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Diagnostics Genetics and epigenetics, Liquid biopsy, Neurology, Screening and monitoring

Uncovering Brain Tumor Biomarkers in Blood and CSF

Credit: Wikimedia user Bobjgalindo.

Although diagnosing brain tumors early is critical for better outcomes, accessing biomarkers in the brain presents unique challenges – a lack of minimally invasive methods, a complex location, and the natural blockade created by the blood-brain barrier, to name a few. Medulloblastomas and gliomas are the most common brain tumors in children and adults, respectively. Genomic characterization of medulloblastomas may lead to more precise molecular diagnoses – but biopsies are risky and may not accurately represent the tumor.

Analyzing circulating tumor DNA (ctDNA) in cerebrospinal fluid (CSF) may offer a route to accurate characterization and diagnosis of pediatric brain tumors. In a proof-of-concept study, researchers at the Vall d’Hebron Institute of Oncology showed that CSF ctDNA holds valuable information about a tumor’s mutations and provides valuable information about prognosis and intratumoral genomic heterogeneity (1).

Researchers at the University of Michigan had a similar idea for children with high-grade gliomas. Collecting CSF is not currently part of standard care, so they applied nanopore genetic sequencing technology through a handheld device to investigate actionable alterations in patient CSF samples, which they confirmed with well-established methods (2). “This approach suggests we can rapidly and reliably detect key tumor-driving mutations in high-grade gliomas with very small samples – overcoming some of the barriers that were preventing the use of spinal cord fluid in diagnosing and monitoring these patients,” said principal investigator Carl Koschmann (3).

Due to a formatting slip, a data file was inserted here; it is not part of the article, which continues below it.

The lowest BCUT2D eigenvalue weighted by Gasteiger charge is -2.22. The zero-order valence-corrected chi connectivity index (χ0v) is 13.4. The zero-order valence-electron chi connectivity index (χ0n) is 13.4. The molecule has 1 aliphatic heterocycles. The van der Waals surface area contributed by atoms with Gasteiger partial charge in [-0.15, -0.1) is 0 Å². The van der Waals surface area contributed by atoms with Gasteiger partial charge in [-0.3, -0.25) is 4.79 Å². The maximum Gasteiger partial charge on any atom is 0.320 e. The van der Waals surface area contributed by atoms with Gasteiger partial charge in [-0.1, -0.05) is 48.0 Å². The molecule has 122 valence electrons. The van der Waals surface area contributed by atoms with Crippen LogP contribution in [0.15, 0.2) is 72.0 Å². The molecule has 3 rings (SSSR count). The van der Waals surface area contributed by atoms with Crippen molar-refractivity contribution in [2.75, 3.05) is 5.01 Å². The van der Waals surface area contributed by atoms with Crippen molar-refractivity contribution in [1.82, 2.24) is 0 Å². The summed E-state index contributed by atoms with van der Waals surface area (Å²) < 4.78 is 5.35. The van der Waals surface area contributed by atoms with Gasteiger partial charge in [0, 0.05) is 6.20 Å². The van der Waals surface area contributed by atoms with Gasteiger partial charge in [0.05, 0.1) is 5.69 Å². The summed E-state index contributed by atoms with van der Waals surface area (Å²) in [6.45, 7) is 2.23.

In a third study, researchers at Massachusetts General Hospital investigated TERT mutations – common promoters of tumor growth not previously detected in circulating free DNA of gliomas. A new digital droplet polymerase chain reaction (ddPCR) blood test compared glioma patients’ blood samples with their tumor biopsy tissue (4). The test accurately detected two TERT gene mutations with a 62.5 percent sensitivity rate – significantly higher than other assays that detect TERT mutations in the blood.

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  1. L Escudero et al., Nat Commun, 27, 5376 (2020). PMID: 33110059.
  2. AK Bruzek et al., Clin Cancer Res, [Online ahead of print] (2020). PMID: 33087334.
  3. University of Michigan (2020). Available at: bit.ly/3krDLQG.
  4. K Muralidharan et al., Clin Cancer Res, [Online ahead of print] (2020). PMID: 33051308.

About the Author

Olivia Gaskill

During my undergraduate degree in psychology and Master’s in neuroimaging for clinical and cognitive neuroscience, I realized the tasks my classmates found tedious – writing essays, editing, proofreading – were the ones that gave me the greatest satisfaction. I quickly gathered that rambling on about science in the bar wasn’t exactly riveting for my non-scientist friends, so my thoughts turned to a career in science writing. At Texere, I get to craft science into stories, interact with international experts, and engage with readers who love science just as much as I do.

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